(Research Report) Health-Related Information and COVID-19


Posted by on May 13, 2021  /  0 Comments

Effective pandemic response necessitates the collection of vast quantities of personally identifiable information. As part of disease surveillance, responders need to be able to identify those who have contracted the disease, trace contacts who may have been exposed, and find out where clusters may be emerging. They also need to be able to ask those who may have been exposed to quarantine, and likely follow up to check if the quarantine is being observed, as well as if those under quarantine have developed symptoms. Information collection for contact tracing and quarantine monitoring can be undertaken in a variety of ways, including testing, case reporting, and interviewing infected persons to find out their travel history and whom they may have recently come into contact with, and then following up with those contacts. However, advances in digital technologies have given rise to newer methods. The COVID-19 pandemic has seen a proliferation of contact tracing applications around the world. Similarly, other forms of data can be harnessed, such as location and GPS data, as well as the use of call records to identify close contacts and monitor quarantines.

However, there are numerous challenges in information collection during a pandemic. Especially in a novel pandemic, as knowledge about the nature of the disease and how it spreads is still emerging, responders have to come up with response procedures quickly and often learn on the job. One of the challenges of dealing with infectious diseases, including COVID-19, is combatting the stigma associated with having contracted the disease. While it is necessary for health officials to be aware of who is infected and exposed, the social stigma associated with the disease can incentivise the unwell to hide their symptoms, posing a challenge for health officials. The use of digital technologies has also given rise to concerns about cybersecurity and the protection of personally identifiable information.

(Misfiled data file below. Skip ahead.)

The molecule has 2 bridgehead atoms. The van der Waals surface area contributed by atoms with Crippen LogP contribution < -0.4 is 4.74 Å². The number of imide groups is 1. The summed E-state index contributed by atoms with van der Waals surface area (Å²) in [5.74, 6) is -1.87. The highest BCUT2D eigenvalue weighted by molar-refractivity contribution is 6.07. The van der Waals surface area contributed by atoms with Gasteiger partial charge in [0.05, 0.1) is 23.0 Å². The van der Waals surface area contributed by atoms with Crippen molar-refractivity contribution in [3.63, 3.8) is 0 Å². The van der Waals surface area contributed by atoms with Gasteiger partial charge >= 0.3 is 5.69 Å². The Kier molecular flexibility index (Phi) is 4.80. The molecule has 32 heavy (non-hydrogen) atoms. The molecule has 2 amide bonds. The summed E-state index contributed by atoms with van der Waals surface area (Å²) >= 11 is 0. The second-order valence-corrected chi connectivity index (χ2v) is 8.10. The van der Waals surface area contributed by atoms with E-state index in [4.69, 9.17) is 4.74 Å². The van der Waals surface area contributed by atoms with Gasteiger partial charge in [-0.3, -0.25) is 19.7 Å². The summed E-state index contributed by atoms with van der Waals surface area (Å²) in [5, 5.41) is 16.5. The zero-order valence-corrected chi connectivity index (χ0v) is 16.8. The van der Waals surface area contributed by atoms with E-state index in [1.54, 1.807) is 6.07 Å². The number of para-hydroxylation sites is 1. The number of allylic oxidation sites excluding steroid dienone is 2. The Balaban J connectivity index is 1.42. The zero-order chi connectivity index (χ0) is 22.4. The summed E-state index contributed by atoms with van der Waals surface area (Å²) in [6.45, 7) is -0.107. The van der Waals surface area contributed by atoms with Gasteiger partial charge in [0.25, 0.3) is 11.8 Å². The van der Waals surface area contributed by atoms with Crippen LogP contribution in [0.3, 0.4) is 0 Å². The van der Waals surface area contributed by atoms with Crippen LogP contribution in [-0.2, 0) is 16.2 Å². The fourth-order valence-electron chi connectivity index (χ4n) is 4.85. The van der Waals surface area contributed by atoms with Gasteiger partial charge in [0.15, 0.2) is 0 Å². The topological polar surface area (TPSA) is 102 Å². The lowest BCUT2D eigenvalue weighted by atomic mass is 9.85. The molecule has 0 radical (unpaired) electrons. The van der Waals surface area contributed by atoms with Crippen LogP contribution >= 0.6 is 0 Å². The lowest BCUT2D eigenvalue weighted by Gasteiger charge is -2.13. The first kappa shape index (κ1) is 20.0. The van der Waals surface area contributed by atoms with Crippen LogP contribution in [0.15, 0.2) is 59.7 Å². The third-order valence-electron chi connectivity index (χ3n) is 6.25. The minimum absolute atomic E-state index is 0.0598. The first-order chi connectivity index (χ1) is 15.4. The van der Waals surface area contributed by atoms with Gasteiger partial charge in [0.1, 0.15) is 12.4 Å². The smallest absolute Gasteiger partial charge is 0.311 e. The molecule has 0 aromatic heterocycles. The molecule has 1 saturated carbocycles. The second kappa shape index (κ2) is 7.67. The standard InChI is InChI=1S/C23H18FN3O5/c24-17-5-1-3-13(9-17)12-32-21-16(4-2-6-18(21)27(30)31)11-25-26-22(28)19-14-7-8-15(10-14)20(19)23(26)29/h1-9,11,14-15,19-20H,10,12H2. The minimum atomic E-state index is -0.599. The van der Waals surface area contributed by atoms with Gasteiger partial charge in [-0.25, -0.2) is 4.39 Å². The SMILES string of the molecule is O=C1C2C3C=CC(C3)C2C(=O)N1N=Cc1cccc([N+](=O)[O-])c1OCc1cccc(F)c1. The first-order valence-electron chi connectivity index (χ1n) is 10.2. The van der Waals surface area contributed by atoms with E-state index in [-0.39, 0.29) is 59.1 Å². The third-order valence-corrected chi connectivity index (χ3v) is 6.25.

In this research report, we present our study of information collection methods that were deployed in Sri Lanka and Thailand in the year 2020 during the COVID-19 pandemic. We map out methods, procedures, and technologies that were used, explore lessons learned, and propose policy recommendations for future pandemics.

 

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